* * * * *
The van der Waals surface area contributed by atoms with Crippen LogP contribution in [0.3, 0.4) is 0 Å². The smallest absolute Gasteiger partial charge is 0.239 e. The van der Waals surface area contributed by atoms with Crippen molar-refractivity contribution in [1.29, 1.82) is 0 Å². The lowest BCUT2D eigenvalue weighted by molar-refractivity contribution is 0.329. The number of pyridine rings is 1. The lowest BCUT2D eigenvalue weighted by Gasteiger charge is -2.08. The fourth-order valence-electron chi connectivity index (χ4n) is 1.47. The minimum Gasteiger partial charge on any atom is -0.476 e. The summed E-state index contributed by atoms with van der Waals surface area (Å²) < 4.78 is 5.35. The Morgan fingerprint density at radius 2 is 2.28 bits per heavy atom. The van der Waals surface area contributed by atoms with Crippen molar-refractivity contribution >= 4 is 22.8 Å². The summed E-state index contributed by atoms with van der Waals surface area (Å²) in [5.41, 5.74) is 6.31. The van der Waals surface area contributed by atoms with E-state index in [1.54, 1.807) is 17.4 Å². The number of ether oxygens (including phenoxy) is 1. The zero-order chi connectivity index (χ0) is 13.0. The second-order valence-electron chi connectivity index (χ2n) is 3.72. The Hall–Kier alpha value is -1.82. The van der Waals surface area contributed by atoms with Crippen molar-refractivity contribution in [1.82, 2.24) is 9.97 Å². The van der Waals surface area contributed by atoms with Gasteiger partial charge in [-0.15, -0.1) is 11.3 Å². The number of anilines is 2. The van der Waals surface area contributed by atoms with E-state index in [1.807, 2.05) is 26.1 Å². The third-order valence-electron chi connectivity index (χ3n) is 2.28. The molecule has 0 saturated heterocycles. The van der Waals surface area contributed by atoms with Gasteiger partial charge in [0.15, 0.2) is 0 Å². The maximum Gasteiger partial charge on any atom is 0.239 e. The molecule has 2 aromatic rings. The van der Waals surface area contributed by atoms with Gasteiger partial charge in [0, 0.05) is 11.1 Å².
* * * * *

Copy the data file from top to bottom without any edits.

The van der Waals surface area contributed by atoms with Crippen LogP contribution in [0.3, 0.4) is 0 Å². The smallest absolute Gasteiger partial charge is 0.239 e. The van der Waals surface area contributed by atoms with Crippen molar-refractivity contribution in [1.29, 1.82) is 0 Å². The lowest BCUT2D eigenvalue weighted by molar-refractivity contribution is 0.329. The number of pyridine rings is 1. The lowest BCUT2D eigenvalue weighted by Gasteiger charge is -2.08. The fourth-order valence-electron chi connectivity index (χ4n) is 1.47. The minimum Gasteiger partial charge on any atom is -0.476 e. The summed E-state index contributed by atoms with van der Waals surface area (Å²) < 4.78 is 5.35. The Morgan fingerprint density at radius 2 is 2.28 bits per heavy atom. The van der Waals surface area contributed by atoms with Crippen molar-refractivity contribution >= 4 is 22.8 Å². The summed E-state index contributed by atoms with van der Waals surface area (Å²) in [5.41, 5.74) is 6.31. The van der Waals surface area contributed by atoms with E-state index in [1.54, 1.807) is 17.4 Å². The number of ether oxygens (including phenoxy) is 1. The zero-order chi connectivity index (χ0) is 13.0. The second-order valence-electron chi connectivity index (χ2n) is 3.72. The Hall–Kier alpha value is -1.82. The van der Waals surface area contributed by atoms with Crippen molar-refractivity contribution in [1.82, 2.24) is 9.97 Å². The van der Waals surface area contributed by atoms with Gasteiger partial charge in [-0.15, -0.1) is 11.3 Å². The number of anilines is 2. The van der Waals surface area contributed by atoms with E-state index in [1.807, 2.05) is 26.1 Å². The third-order valence-electron chi connectivity index (χ3n) is 2.28. The molecule has 0 saturated heterocycles. The van der Waals surface area contributed by atoms with Gasteiger partial charge in [0.15, 0.2) is 0 Å². The maximum Gasteiger partial charge on any atom is 0.239 e. The molecule has 2 aromatic rings. The van der Waals surface area contributed by atoms with Gasteiger partial charge in [0, 0.05) is 11.1 Å².